|74th District State Representative Don Moffitt says that a newly announced pay cut doesn't necessarily sway his opinion.
Governor Pat Quinn used his line-item veto powers to cut $13.8-million from a budget bill earmarked for lawmaker pay.
On Tuesday of this week, the Governor warned there would be consequences for missing a deadline he set to come up with a pension fix, but only hinted at what those consequences would be.
Illinois Comptroller Judy Baar Topinka is looking into whether Quinn's move is even legal.
Moffitt tells WGIL that if it is a legal action, he thinks its was only taken after plenty of frustration.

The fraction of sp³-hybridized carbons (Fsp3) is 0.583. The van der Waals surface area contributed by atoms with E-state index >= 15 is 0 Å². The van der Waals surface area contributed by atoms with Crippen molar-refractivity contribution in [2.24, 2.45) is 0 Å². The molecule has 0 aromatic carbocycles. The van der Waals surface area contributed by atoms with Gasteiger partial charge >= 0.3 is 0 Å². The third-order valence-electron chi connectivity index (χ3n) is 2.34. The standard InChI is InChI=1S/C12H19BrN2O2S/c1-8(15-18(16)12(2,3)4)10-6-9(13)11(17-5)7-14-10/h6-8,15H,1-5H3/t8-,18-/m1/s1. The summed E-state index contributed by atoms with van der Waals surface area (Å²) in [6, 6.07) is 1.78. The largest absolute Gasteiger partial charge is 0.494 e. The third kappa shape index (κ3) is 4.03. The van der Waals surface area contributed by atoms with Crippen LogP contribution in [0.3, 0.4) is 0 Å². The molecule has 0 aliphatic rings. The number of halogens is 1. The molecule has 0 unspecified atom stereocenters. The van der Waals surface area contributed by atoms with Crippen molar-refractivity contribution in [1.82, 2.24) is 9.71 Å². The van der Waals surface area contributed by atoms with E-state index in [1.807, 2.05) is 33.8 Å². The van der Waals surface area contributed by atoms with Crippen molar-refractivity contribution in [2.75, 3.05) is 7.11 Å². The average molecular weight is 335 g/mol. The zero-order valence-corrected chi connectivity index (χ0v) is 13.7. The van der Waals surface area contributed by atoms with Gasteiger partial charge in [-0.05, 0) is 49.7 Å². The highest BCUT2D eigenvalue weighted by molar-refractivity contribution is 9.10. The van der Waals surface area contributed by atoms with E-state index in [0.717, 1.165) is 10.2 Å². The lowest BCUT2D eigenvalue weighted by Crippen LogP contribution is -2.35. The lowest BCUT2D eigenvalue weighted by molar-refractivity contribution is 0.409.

"The important thing is that we have forward progress, the important thing is that we're building toward consensus," says Moffitt. "Time will tell how effective that was, but it is my hope that it is helpful in pushing things ahead."
The changes would typically have to be approved by the General Assembly, but House Speaker Michael Madigan could simply not call an override vote to the floor. Moffitt tells WGIL he understands the Governors frustration.
"I think we should have voted on both bills that have advanced out of both chambers," says Moffitt. "If it gets to his desk and he vetoes it, that's fine, that's part of the process, the we would have the option of accepting his veto or overriding."
Illinois has seen multiple credit ratings agency downgrades while attempting to create a solution to the nearly 100-billion dollar pension crisis. A bipartisan committee is working to review the financial effects of proposed changes.
Moffitt says that Quinn's move restates the importance of finding a pension fix.